Not many people know that Ravenna was three times the capital of the Western Roman Empire between the 5th and 8th centuries AD and that eight of its historical buildings have been chosen as UNESCO World Heritage Sites. Here, in Romagna, ancient and modern merge, chase after one another and eventually accompany you as far as the open countryside that surrounds this beautiful city!
And this is also where our itinerary of historical Italian cafes continues, through the towers, mosaics, cloisters, and ancient workshops of Ravenna.
Caffetteria Roma, Ravenna
In the spring of 1877, Bott Boiller, from Switzerland, founded Caffè Roma-Risorgimento, and it immediately became one of the favourite meeting places of the residents of Ravenna. But it was also a point of reference for tourists, thanks to its central location in Piazza del Popolo, formerly known as Piazza Vittorio Emanuele.
In 1911, it changed hands and name, with the photos taken of the café back then labelling it as the “Roma Hotel-Restaurant”. In the post-war age, the building that now hosts the bar was the headquarters of Banca Commerciale Italiana for a long period of time.
Over the years it has changed hands several times, while always maintaining its family atmosphere, and offering its patrons a warm, typically “romagnola” welcome.
The café underwent its latest metamorphoses in June 2020, when “the Roma” – as the people of Ravenna called it – became a café and also a restaurant, managed by renowned local restaurateur Nicoletta Molducci.
Caffetteria Byron, Ravenna
The historical café named Bar Byron can be found beneath the striking colonnade in Via Gardini, and its history is just as unique as its location. In 1951, Arrigo Subini named it after the English poet Lord George Byron, who lived in Ravenna and adored the city.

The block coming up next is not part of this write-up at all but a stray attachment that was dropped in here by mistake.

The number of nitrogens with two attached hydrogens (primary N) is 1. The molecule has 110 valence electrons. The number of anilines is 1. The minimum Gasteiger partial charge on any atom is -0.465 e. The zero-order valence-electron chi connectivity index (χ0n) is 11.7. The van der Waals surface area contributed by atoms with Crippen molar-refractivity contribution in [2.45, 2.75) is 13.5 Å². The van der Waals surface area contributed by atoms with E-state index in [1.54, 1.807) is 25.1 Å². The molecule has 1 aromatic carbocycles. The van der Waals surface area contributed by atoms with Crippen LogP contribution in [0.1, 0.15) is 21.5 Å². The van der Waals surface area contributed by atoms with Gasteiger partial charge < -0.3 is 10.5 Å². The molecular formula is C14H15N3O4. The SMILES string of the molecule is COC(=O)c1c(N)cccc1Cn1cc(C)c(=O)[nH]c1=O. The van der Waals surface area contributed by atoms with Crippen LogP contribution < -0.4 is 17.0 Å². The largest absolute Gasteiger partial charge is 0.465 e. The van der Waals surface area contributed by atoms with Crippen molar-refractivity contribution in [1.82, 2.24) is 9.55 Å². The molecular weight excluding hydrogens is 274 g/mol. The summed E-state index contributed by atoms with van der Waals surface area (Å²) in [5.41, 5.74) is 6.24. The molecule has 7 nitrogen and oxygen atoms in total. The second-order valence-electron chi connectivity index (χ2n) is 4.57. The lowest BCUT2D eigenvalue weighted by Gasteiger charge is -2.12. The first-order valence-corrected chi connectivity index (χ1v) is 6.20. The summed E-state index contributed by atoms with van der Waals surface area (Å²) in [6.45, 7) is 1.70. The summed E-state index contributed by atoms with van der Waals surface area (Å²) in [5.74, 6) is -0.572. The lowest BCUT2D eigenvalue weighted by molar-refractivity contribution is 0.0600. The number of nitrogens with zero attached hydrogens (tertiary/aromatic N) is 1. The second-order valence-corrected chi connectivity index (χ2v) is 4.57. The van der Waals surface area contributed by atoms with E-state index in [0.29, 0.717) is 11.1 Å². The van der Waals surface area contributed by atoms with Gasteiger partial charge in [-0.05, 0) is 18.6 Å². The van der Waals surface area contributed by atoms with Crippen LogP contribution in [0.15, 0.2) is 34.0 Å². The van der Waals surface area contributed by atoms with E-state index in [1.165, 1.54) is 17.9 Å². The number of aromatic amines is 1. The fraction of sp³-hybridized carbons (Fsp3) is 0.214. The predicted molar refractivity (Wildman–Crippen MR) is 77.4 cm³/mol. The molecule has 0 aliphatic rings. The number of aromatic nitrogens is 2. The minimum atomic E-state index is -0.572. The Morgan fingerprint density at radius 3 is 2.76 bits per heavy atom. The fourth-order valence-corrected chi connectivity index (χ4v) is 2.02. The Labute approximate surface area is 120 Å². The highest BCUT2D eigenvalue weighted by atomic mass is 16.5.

Back then the patrons of the bar included writers, poets, and artists of the Accademia. And it’s safe to say that many works of art were inspired by the discussions and events that took place around its tables. In more recent years its customers have included sportspeople such as Bartali and Coppi.
Today Bar Byron is a café and chocolate shop, and it also offers various vegan specialities.
Caffetteria Belli, Ravenna
In the post-war period, the Belli cafe, together with the Roma bar, was the hub of the city’s social life. Back then, it wasn’t located in its current site in Via Arnaldo Guerrini, but instead in Via di Ponte Marino. Remembered by everyone for its elegant style, typical of Parisian cafes, it attracted artists and writers.
Then, in 2013 – after a long period of inactivity that drew the attention, and affection, of the local community – the historic Caffè Belli reopened its doors. With over one hundred years of history under its belt, today the café still offers an internal garden.
Different atmospheres have been created in the various spaces, including a reading area where patrons can relax and lose themselves in a good book. The last change of management dates back to 2016 and today the Belli is run by Lodovico Miotto and Francesco Polo.
Caffetteria Cavour and Bar Ramiro, Ravenna
Lodovico Miotto and Francesco Polo are also the names behind two other noteworthy historical cafes reopened in Ravenna.
These are Caffetteria Cavour in Via Camillo Benso di Cavour and Bar Ramiro in Piazza Caduti. In Caffetteria Cavour, located in front of two nineteenth century columns, and so beside the “Dantesque area” the pair have successfully promoted the history and surroundings that make the café unique.